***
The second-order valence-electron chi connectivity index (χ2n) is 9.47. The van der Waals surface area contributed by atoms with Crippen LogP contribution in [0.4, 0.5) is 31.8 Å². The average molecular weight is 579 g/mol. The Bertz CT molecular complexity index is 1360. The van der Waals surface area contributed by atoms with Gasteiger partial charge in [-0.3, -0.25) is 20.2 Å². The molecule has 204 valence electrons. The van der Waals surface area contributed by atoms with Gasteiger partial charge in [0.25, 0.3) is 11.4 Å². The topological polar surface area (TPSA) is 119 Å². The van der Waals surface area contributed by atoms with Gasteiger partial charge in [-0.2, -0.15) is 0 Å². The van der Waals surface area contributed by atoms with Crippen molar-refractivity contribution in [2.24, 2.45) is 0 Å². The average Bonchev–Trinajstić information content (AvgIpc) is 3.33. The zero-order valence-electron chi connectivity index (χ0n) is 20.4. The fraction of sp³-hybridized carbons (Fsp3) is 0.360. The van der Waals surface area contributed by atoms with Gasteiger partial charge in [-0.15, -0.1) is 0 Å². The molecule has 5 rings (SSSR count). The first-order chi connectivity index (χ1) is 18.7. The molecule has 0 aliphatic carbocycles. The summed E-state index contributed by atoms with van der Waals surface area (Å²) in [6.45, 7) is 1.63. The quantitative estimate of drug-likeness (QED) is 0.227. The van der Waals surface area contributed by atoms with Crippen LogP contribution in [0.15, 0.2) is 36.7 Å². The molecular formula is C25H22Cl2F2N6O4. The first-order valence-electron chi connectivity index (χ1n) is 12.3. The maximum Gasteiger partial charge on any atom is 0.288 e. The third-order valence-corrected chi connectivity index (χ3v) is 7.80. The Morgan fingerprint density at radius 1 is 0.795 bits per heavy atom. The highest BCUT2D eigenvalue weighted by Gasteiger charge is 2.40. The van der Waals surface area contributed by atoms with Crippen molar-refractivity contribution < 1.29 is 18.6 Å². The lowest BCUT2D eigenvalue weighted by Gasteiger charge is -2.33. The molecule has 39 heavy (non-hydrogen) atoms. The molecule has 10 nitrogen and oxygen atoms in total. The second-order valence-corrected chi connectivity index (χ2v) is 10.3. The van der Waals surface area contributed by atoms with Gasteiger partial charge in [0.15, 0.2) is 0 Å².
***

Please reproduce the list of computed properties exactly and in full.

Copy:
The second-order valence-electron chi connectivity index (χ2n) is 9.47. The van der Waals surface area contributed by atoms with Crippen LogP contribution in [0.4, 0.5) is 31.8 Å². The average molecular weight is 579 g/mol. The Bertz CT molecular complexity index is 1360. The van der Waals surface area contributed by atoms with Gasteiger partial charge in [-0.3, -0.25) is 20.2 Å². The molecule has 204 valence electrons. The van der Waals surface area contributed by atoms with Gasteiger partial charge in [0.25, 0.3) is 11.4 Å². The topological polar surface area (TPSA) is 119 Å². The van der Waals surface area contributed by atoms with Gasteiger partial charge in [-0.2, -0.15) is 0 Å². The van der Waals surface area contributed by atoms with Crippen molar-refractivity contribution in [2.24, 2.45) is 0 Å². The average Bonchev–Trinajstić information content (AvgIpc) is 3.33. The zero-order valence-electron chi connectivity index (χ0n) is 20.4. The fraction of sp³-hybridized carbons (Fsp3) is 0.360. The van der Waals surface area contributed by atoms with Gasteiger partial charge in [-0.15, -0.1) is 0 Å². The molecule has 5 rings (SSSR count). The first-order chi connectivity index (χ1) is 18.7. The molecule has 0 aliphatic carbocycles. The summed E-state index contributed by atoms with van der Waals surface area (Å²) in [6.45, 7) is 1.63. The quantitative estimate of drug-likeness (QED) is 0.227. The van der Waals surface area contributed by atoms with Crippen LogP contribution in [0.15, 0.2) is 36.7 Å². The molecular formula is C25H22Cl2F2N6O4. The first-order valence-electron chi connectivity index (χ1n) is 12.3. The maximum Gasteiger partial charge on any atom is 0.288 e. The third-order valence-corrected chi connectivity index (χ3v) is 7.80. The Morgan fingerprint density at radius 1 is 0.795 bits per heavy atom. The highest BCUT2D eigenvalue weighted by Gasteiger charge is 2.40. The van der Waals surface area contributed by atoms with Crippen molar-refractivity contribution < 1.29 is 18.6 Å². The lowest BCUT2D eigenvalue weighted by Gasteiger charge is -2.33. The molecule has 39 heavy (non-hydrogen) atoms. The molecule has 10 nitrogen and oxygen atoms in total. The second-order valence-corrected chi connectivity index (χ2v) is 10.3. The van der Waals surface area contributed by atoms with Gasteiger partial charge in [0.15, 0.2) is 0 Å².